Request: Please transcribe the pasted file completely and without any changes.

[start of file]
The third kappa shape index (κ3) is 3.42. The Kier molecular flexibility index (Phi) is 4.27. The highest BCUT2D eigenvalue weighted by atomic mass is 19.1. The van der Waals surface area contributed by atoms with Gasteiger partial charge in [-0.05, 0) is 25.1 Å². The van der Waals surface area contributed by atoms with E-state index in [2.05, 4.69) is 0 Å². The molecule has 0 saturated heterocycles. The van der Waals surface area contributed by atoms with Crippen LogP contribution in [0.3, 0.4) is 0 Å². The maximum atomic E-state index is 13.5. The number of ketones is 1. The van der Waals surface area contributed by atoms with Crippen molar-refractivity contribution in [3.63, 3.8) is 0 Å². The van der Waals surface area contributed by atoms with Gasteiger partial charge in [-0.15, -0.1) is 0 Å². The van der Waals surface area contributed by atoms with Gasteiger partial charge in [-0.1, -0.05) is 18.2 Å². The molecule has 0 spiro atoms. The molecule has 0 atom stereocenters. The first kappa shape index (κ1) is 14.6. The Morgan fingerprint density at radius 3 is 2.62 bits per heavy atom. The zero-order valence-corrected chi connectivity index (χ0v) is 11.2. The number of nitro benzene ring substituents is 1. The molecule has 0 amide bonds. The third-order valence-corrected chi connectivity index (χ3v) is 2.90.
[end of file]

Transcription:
The third kappa shape index (κ3) is 3.42. The Kier molecular flexibility index (Phi) is 4.27. The highest BCUT2D eigenvalue weighted by atomic mass is 19.1. The van der Waals surface area contributed by atoms with Gasteiger partial charge in [-0.05, 0) is 25.1 Å². The van der Waals surface area contributed by atoms with E-state index in [2.05, 4.69) is 0 Å². The molecule has 0 saturated heterocycles. The van der Waals surface area contributed by atoms with Crippen LogP contribution in [0.3, 0.4) is 0 Å². The maximum atomic E-state index is 13.5. The number of ketones is 1. The van der Waals surface area contributed by atoms with Crippen molar-refractivity contribution in [3.63, 3.8) is 0 Å². The van der Waals surface area contributed by atoms with Gasteiger partial charge in [-0.15, -0.1) is 0 Å². The van der Waals surface area contributed by atoms with Gasteiger partial charge in [-0.1, -0.05) is 18.2 Å². The molecule has 0 spiro atoms. The molecule has 0 atom stereocenters. The first kappa shape index (κ1) is 14.6. The Morgan fingerprint density at radius 3 is 2.62 bits per heavy atom. The zero-order valence-corrected chi connectivity index (χ0v) is 11.2. The number of nitro benzene ring substituents is 1. The molecule has 0 amide bonds. The third-order valence-corrected chi connectivity index (χ3v) is 2.90.